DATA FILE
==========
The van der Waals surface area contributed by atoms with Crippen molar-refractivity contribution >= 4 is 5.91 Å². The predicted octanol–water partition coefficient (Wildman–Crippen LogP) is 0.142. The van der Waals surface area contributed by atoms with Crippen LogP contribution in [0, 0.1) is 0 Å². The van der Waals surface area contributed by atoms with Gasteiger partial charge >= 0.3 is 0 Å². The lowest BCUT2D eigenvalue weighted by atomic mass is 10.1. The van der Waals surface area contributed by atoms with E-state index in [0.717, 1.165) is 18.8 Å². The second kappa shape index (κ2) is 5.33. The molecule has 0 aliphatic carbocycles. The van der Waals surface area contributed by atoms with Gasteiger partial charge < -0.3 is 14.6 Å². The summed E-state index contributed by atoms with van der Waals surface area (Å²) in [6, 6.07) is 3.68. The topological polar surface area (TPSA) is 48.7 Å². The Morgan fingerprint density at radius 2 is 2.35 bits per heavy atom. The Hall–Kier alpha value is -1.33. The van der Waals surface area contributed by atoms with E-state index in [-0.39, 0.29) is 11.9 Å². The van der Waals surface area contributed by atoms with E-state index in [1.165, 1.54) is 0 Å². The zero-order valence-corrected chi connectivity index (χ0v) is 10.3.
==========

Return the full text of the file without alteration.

The van der Waals surface area contributed by atoms with Crippen molar-refractivity contribution >= 4 is 5.91 Å². The predicted octanol–water partition coefficient (Wildman–Crippen LogP) is 0.142. The van der Waals surface area contributed by atoms with Crippen LogP contribution in [0, 0.1) is 0 Å². The van der Waals surface area contributed by atoms with Gasteiger partial charge >= 0.3 is 0 Å². The lowest BCUT2D eigenvalue weighted by atomic mass is 10.1. The van der Waals surface area contributed by atoms with E-state index in [0.717, 1.165) is 18.8 Å². The second kappa shape index (κ2) is 5.33. The molecule has 0 aliphatic carbocycles. The van der Waals surface area contributed by atoms with Gasteiger partial charge < -0.3 is 14.6 Å². The summed E-state index contributed by atoms with van der Waals surface area (Å²) in [6, 6.07) is 3.68. The topological polar surface area (TPSA) is 48.7 Å². The Morgan fingerprint density at radius 2 is 2.35 bits per heavy atom. The Hall–Kier alpha value is -1.33. The van der Waals surface area contributed by atoms with E-state index in [-0.39, 0.29) is 11.9 Å². The van der Waals surface area contributed by atoms with E-state index in [1.165, 1.54) is 0 Å². The zero-order valence-corrected chi connectivity index (χ0v) is 10.3.